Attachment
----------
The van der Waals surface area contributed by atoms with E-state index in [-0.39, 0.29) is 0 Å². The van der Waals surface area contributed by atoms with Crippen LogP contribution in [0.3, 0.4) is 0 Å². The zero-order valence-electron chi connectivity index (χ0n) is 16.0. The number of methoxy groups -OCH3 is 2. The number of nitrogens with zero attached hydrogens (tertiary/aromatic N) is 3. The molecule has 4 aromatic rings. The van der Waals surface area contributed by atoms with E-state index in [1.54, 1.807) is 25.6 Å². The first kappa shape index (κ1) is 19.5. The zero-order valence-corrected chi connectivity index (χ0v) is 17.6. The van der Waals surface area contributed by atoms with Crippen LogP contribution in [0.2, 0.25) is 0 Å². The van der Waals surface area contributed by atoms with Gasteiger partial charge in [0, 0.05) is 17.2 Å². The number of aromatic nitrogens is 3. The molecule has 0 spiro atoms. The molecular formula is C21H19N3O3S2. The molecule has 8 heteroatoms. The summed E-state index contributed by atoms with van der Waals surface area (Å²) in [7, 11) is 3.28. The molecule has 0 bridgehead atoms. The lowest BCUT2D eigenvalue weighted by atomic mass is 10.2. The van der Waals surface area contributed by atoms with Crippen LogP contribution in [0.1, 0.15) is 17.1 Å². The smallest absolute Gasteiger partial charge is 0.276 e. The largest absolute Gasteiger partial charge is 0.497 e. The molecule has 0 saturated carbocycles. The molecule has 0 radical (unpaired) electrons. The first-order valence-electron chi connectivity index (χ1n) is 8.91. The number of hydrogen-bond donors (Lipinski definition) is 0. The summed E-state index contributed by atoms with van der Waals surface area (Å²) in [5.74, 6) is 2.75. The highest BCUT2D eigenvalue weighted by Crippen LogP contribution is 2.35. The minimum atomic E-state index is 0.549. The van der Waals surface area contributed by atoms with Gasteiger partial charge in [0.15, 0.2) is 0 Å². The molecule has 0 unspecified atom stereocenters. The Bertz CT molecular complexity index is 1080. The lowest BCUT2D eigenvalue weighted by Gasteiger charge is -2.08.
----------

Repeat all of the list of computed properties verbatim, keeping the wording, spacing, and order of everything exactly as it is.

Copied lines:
The van der Waals surface area contributed by atoms with E-state index in [-0.39, 0.29) is 0 Å². The van der Waals surface area contributed by atoms with Crippen LogP contribution in [0.3, 0.4) is 0 Å². The zero-order valence-electron chi connectivity index (χ0n) is 16.0. The number of methoxy groups -OCH3 is 2. The number of nitrogens with zero attached hydrogens (tertiary/aromatic N) is 3. The molecule has 4 aromatic rings. The van der Waals surface area contributed by atoms with E-state index in [1.54, 1.807) is 25.6 Å². The first kappa shape index (κ1) is 19.5. The zero-order valence-corrected chi connectivity index (χ0v) is 17.6. The van der Waals surface area contributed by atoms with Crippen LogP contribution in [0.2, 0.25) is 0 Å². The van der Waals surface area contributed by atoms with Gasteiger partial charge in [0, 0.05) is 17.2 Å². The number of aromatic nitrogens is 3. The molecule has 0 spiro atoms. The molecular formula is C21H19N3O3S2. The molecule has 8 heteroatoms. The summed E-state index contributed by atoms with van der Waals surface area (Å²) in [7, 11) is 3.28. The molecule has 0 bridgehead atoms. The lowest BCUT2D eigenvalue weighted by atomic mass is 10.2. The van der Waals surface area contributed by atoms with Crippen LogP contribution in [0.1, 0.15) is 17.1 Å². The smallest absolute Gasteiger partial charge is 0.276 e. The largest absolute Gasteiger partial charge is 0.497 e. The molecule has 0 saturated carbocycles. The molecule has 0 radical (unpaired) electrons. The first-order valence-electron chi connectivity index (χ1n) is 8.91. The number of hydrogen-bond donors (Lipinski definition) is 0. The summed E-state index contributed by atoms with van der Waals surface area (Å²) in [5.74, 6) is 2.75. The highest BCUT2D eigenvalue weighted by Crippen LogP contribution is 2.35. The minimum atomic E-state index is 0.549. The van der Waals surface area contributed by atoms with Gasteiger partial charge in [0.15, 0.2) is 0 Å². The molecule has 0 unspecified atom stereocenters. The Bertz CT molecular complexity index is 1080. The lowest BCUT2D eigenvalue weighted by Gasteiger charge is -2.08.